MORE than three quarters of coronavirus patients in Oxfordshire's hospitals survived during the first wave of infections, new figures show.

Oxford University Hospitals NHS Foundation Trust (OUH)'s chief medical officer Professor Meghana Pandit said she was 'very proud' of staff and many lives had been saved due to the 'resilience, determination, and expertise' of the team.

The trust, which runs the John Radcliffe Hospital, in its annual 'learning from deaths' report revealed there were 205 inpatient deaths reported at OUH involving Covid-19 between March 16 and August 1.

It gives the trust, which runs the John Radcliffe Hospital, an overall death rate of 23 per cent.

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By comparison, a report by the Intensive Care National Audit and Research Centre covering to July 30, showed of Covid-19 patients nationally requiring critical care 38.7 per cent died there, with a further 4.7 per cent dying after being discharged back into the general hospital.

The death toll is higher than the official NHS England total for the trust, which is currently 182, and the report explained the term ‘involving Covid-19’ referred to deaths that had coronavirus mentioned anywhere on the death certificate, whether as an underlying cause or not.

It gives the trust an overall Covid-19 survival rate of 77 per cent, with the last death recorded at the trust on July 4.

Among those who made a recovery at the trust was artist Jenny Eadon, who spent 11 weeks ICU and was applauded by staff as she finally left to continue her recovery at Abingdon Community Hospital.

Jenny Eadon painting, with inset of her been clapped out of ICU

Speaking in July, her husband John Melrose, said: "What staff did and are doing for Jenny is beyond words.

"We are so grateful for their high skill, pulling her back from death’s door on several occasions and keeping me fully informed throughout."

Dr Chris Gough, who works in critical care at the trust, tweeted last month the outcome for those most severely impacted by coronavirus was also better than average.

He wrote: "Patients with #COVID19 who required ventilation @OUH_CritCare had a 75 per cent survival rate (compared with 52 per cent nationally - despite similar admission data and sickness severity scores)."

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This was also based on a report by the Intensive Care National Audit and Research Centre, which looked at national outcomes for intensive care patients who received mechanical ventilation in the first 24 hours.

A report by the Guardian in July, based on unpublished NHS England data, also suggested OUH was doing better many the majority of trusts at the peak of the first wave of the pandemic.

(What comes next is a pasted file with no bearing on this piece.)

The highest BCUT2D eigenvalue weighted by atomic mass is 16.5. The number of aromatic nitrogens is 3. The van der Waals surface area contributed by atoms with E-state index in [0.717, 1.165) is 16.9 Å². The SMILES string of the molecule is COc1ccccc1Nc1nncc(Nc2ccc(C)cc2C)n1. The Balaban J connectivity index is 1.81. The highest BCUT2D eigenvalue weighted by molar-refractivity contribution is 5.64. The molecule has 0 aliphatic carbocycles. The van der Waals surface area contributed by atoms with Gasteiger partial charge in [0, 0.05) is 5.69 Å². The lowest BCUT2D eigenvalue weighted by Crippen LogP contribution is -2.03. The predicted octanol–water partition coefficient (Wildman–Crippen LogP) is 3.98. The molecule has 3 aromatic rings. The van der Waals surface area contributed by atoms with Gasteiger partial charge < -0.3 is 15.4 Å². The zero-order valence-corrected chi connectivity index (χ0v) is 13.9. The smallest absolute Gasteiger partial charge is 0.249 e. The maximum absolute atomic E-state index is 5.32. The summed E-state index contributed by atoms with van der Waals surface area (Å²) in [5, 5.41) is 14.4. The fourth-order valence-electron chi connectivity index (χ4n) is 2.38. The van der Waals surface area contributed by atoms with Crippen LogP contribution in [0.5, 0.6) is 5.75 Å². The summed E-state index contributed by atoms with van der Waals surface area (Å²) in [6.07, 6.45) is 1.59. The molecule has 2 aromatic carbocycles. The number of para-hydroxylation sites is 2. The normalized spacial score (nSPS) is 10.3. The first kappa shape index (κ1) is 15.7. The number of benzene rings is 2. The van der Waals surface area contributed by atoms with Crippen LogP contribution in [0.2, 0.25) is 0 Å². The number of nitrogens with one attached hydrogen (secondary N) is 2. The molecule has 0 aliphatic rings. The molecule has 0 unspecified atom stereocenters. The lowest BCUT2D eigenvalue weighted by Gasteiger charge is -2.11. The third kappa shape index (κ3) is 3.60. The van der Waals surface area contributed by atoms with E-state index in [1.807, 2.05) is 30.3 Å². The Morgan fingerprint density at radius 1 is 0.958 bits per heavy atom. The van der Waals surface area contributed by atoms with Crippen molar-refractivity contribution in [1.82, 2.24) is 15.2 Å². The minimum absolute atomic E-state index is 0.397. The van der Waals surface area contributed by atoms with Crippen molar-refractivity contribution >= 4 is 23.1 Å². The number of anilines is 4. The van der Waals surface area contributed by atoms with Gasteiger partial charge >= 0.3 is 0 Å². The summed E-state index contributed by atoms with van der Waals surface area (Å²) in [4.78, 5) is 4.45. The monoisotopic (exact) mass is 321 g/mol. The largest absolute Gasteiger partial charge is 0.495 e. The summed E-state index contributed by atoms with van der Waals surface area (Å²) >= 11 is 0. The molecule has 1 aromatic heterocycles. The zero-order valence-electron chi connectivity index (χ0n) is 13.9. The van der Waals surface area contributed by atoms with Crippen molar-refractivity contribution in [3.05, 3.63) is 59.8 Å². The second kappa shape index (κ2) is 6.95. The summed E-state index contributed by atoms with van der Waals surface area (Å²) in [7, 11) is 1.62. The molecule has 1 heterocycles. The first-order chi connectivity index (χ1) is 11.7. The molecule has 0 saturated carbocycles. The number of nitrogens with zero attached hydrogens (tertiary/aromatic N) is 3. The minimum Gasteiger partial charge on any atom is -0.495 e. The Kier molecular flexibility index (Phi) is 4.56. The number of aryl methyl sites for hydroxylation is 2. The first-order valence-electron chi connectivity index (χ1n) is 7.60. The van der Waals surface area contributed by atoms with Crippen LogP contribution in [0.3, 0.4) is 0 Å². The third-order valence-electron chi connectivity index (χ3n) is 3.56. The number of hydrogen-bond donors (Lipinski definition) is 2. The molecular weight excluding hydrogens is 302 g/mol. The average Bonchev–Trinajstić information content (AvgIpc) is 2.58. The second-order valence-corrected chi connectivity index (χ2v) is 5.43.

It showed there was huge variation in hospital trusts with just 26 of 135 trusts having a death rate between 12.5 per cent and 25 per cent.

Banbury Cake:

Professor Meghana Pandit

Professor Pandit said: “Many lives have been saved due to the resilience, determination, and expertise of OUH staff, as they continue to work well as an integrated team, with the shared purpose of providing safe, compassionate, patient-centred care.

“I am so very proud of this group of amazingly strong, caring people who have looked after our patients during an exceptionally difficult time.

“In addition, other departments across the trust have helped our frontline staff, and people have performed roles during the Covid-19 pandemic completely outside the normal clinical sphere, which has been inspiring to see.

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"We could not have looked after these patients the way we have without our dedicated staff. I am very proud of the work our teams have done and continue to do."

She added another aspect of Oxford's success could be linked to its role at the cutting edge in pioneering new treatments for coronavirus, saying: “It should not be forgotten that Oxford scientists and clinicians have been leading a number of national priority research trials, such as the [ Randomised Evaluation of Covid-19 Therapy] RECOVERY trial, which has found cheap and effective treatments for Covid-19 patients.

"We’d like to thank OUH patients who have agreed to take part in the many important studies that are taking place here."

One such patient was Oxford University bursar Dr Tim Clayden who became ill in March and ended up spending his 60th birthday at the John Radcliffe.

Dr Tim Clayden at the John Radcliffe

He was asked to take part in research and said he agreed thinking 'let’s make some positives out of misery', being put on antibiotic azithromycin as part of Oxford University’s RECOVERY trial.

With covid cases rising nationally, Professor Pandit said the 'hard work continues' at OUH adding: "We are working with our health and social care colleagues across the Oxfordshire system once again this year to prepare for winter pressures to make sure that people receive the right care, in the right place, at the right time.

“These plans incorporate the impact and effects of Covid-19, and we will continue to work collaboratively to manage this.”